It’s sad but true: These days, computer-bound professionals have minimal attention spans. Picture someone busily working their way through a mound of applicants and resumes. They’ll type in the URL of the candidates who pique their interest. At this point, you have only seconds to maintain that interest. No pressure, but don’t mess it up.
What are the three most important things to keep top of mind when you’re putting your portfolio websites together?
1. Make sure your best work is the easiest to find.
Separate yourself from all the personal associations you have with your work and make an effort to evaluate your samples objectively and then determine which examples stand out as particularly strong. Great portfolio websites give those pieces the prime real estate.
2. Create sections by work type.
If your portfolio contains work that falls into different categories — ad work versus editorial, for instance — separate it into sections. This way, a prospective client or employer can immediately sort out the experience that most appropriately matches their needs. (And don’t forget to keep rule #1 in mind within each category, too.)
3. Simple navigation rules portfolio websites.
Providing a direct link that’s relevant to a particular client need is great as long as it’s clean (myportfolio.com/headlines, not myportfolio.com/jahfgqur09324), but anticipate what will happen if someone winds up by accident on another page on your site. Will they be able to easily get back on track and find what they are looking for? If you can’t confidently say yes from any entry point, rethink your navigation functions.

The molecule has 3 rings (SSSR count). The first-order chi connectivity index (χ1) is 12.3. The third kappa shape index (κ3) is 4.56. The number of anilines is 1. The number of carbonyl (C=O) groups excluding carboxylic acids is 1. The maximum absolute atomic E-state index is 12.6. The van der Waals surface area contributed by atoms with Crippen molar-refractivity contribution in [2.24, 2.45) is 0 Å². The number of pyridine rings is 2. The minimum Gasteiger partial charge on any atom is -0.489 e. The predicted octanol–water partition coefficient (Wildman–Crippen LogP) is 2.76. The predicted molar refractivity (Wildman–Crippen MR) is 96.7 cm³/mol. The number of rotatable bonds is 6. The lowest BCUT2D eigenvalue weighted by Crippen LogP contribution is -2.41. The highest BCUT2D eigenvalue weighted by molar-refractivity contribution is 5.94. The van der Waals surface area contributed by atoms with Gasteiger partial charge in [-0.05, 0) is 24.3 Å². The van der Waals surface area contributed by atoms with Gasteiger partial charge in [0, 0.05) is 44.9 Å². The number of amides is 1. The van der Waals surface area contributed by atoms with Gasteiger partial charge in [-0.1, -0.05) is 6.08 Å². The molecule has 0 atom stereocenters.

The good news is that an excellent body of work will get recognized one way or the other (it doesn’t all come down to how your portfolio websites look), but time is money. Put the work in upfront to carefully consider the experience of navigating your portfolio; it could save you days, weeks, or even months waiting to be discovered.
Marjorie is a former Creative Circle candidate based in Portland who recently accepted a full-time offer for her dream job. She is a writer/editor and stylist/producer with an emphasis in the design world. If you are interested in working with someone like Marjorie, please contact your nearest Creative Circle office.
Great post, Marjorie. Do you have a recommendation on the number of categories or sections a portfolio should have? At some point, does it look like someone is a jack of all trades and master of none? For instance, should a photographer who does weddings, families, seniors, landscapes, commercial, and sports only show three of their best categories in the main nav and bury the others in a footer or somewhere else?
I find still photos far more effective in web pages than repeated motion graphics. They are really distracting when trying to read copy.
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